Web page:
As innovation in technology continues to reshape opportunities and challenges across different fields of human endeavour, the need to review Nigeria’s curriculum of higher education to focus more on technology and creativity has become a necessity rather than an option, according to Vice President Yemi Osinbajo, SAN.
Prof. Osinbajo stated this on Friday at the Fifth Convocation Lecture of the Federal University, Duste, Jigawa State attended by a cross-section of Nigerian academics, public intellectuals, and traditional leaders including the Sultan of Sokoto, the Emir of Kano and the Emir of Dutse among others.
In a lecture titled “Facing the New Decade,” the Vice President said “Education today must be education for employability, not just for its own sake. So, our curricula must be versatile and dynamic.”
According to him, “the focus must be on innovation, critical thinking, interdisciplinary thinking, design thinking, synergizing and collaboration with others across the world to solve problems.
“The era of cramming teacher’s notes and regurgitating for high grades is over. The graduate of the future is a problem solver, a thinker, an entrepreneur.
“Our educators, policymakers, schools, universities must now adapt their curricula, policies and projects to improve the skills that enable the graduate to nimbly and constantly respond to the ever-changing face of the economy and the workplace.”
And speaking directly to the students the VP said “the exciting future ahead of us, the opportunities are limitless. Go for it!”
He further noted that the need to prepare school graduates adequately for the challenges of the future, the Vice President said “there will be a truly international market place of ideas, talents and opportunities, but to access that market place you need to become a global citizen by your own effort. Self-education will be important. Second, technology in its various iterations and applications will be crucial in all and every aspect of human existence.”
He said Nigerian graduates of higher institutions of learning would only fit into the future driven by technological advancement if the management and teachers in the institutions review the entire system in order to adapt to realities in their environment.
According to Prof. Osinbajo, “there is no question that an exciting future lies ahead, there are breakthroughs in radical technologies, capable of disrupting whole industries, and perhaps even our very conception of work itself.
“For higher institutions who are getting graduates ready for the world of work, for the graduates and near graduates who are here today, what does the disruption of the workforce by emerging technologies signify for both livelihoods and employment?”
Speaking specifically about areas that require improved skills training to increase access to opportunities, the Vice President said that adding value to what already exists is what can create more wealth in societies hitherto fixed on old methods and ways of doing things.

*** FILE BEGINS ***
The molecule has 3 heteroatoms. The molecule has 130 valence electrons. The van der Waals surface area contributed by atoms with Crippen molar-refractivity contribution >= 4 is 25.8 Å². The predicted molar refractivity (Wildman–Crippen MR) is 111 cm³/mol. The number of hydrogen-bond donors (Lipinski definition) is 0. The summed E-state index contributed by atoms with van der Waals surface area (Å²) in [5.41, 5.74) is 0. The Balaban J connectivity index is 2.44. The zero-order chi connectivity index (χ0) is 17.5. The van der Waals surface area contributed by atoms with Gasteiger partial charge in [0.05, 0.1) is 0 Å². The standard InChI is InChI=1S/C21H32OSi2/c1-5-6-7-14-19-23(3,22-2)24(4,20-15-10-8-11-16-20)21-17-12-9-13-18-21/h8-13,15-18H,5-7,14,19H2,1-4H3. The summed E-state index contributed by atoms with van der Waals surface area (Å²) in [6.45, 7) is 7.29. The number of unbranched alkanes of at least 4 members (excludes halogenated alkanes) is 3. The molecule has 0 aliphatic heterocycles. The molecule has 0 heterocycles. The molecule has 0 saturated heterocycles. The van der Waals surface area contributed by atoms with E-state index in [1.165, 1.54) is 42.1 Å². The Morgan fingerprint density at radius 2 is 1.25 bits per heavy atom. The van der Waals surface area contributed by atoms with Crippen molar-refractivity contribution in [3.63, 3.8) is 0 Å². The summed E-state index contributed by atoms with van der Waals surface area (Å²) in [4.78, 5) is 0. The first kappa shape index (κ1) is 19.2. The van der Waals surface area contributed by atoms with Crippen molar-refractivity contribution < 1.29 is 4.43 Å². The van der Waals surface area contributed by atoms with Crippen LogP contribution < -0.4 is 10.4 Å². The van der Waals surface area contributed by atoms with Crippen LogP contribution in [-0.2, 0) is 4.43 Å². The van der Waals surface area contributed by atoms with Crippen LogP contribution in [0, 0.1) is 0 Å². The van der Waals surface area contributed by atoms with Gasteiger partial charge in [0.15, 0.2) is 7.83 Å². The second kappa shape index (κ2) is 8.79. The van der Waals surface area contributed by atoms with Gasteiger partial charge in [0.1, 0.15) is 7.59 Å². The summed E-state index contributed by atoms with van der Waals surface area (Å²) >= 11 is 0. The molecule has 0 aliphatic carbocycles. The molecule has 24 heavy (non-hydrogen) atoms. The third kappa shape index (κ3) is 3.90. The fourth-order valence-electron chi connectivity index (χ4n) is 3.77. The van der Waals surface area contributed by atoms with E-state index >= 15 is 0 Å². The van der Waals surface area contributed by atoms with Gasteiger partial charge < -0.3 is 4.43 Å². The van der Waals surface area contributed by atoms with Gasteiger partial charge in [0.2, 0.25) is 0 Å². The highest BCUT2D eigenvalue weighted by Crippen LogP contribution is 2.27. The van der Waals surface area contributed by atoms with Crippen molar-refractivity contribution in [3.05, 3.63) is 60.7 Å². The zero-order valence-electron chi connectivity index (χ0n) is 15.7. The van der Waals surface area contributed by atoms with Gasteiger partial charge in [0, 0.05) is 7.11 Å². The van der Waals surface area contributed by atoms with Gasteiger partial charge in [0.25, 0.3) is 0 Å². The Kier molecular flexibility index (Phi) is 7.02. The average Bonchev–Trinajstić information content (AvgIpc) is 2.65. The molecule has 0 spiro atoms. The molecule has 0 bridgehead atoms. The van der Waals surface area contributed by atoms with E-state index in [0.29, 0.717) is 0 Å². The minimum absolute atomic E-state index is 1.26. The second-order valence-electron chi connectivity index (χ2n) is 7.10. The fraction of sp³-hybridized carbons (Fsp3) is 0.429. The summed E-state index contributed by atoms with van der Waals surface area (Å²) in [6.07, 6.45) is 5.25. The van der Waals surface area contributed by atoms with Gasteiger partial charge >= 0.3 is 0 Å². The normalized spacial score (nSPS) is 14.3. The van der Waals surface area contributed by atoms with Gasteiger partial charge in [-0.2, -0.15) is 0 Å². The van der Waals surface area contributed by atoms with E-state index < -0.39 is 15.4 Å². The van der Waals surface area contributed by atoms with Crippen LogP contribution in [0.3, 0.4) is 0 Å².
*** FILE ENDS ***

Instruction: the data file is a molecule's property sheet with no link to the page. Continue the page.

He said: “So today the most successful businesses are those adding value, even our culture can become a great wealth creator but only if we add value.”
“In our future, there is truly something for everyone. We should all take advantage of digital technology, especially social media and the various platforms on offer, to grow a customer base, gain traction and advance businesses.
“You can write a blog, develop a website to sell your products or even your ideas – whatever it is you know how to do best. People are running fully-fledged commercial businesses on Instagram without a single physical shop, an opportunity only made possible by the internet.”
Continuing on the need for graduates and young Nigerians to leverage innovation in technology to rewrite the history of their communities, Prof. Osinbajo said: “We are an entrepreneurial people, a society of multitaskers who thanks to the virtual economy, can make real opportunity out of anything we are passionate about.”
Citing examples of some Nigerians who have dared to tap from limitless opportunities in creative collaborations in hitherto unknown ventures, the Vice President challenged young Nigerians to be creative and courageous enough to break new grounds.
“ What is your passion? How can you take the skills that you have, and add value to the world around you?
“I have seen videos tutorials on how to make the best soups, or bake the best cakes, getting hundreds of thousands of views on Instagram and YouTube.
“YouTubers like Dimma Umeh are showing us how to do makeup, how to master that highlight and contour, and she told us in one video that she made her first million from YouTube!”
“Thanks to the social media age, whatever ideas and skills that you have can be leveraged for benefit. Your knowledge is of immense importance and you have to find creative ways to take advantage of that. While it is easier than ever to sell your knowledge and skills, it has also become easier and cheaper for you to acquire them.
“The Mobile Prof” in Lagos, for example, is teaching people how to code from their mobile phones, you don’t even need a laptop anymore! The future is about self-education and self-development.”
He urged Nigerian Universities and other higher institutions of learning to support and nurture students that would face the emerging future starting with this new decade, driven by the limitless opportunities in creativity and technology.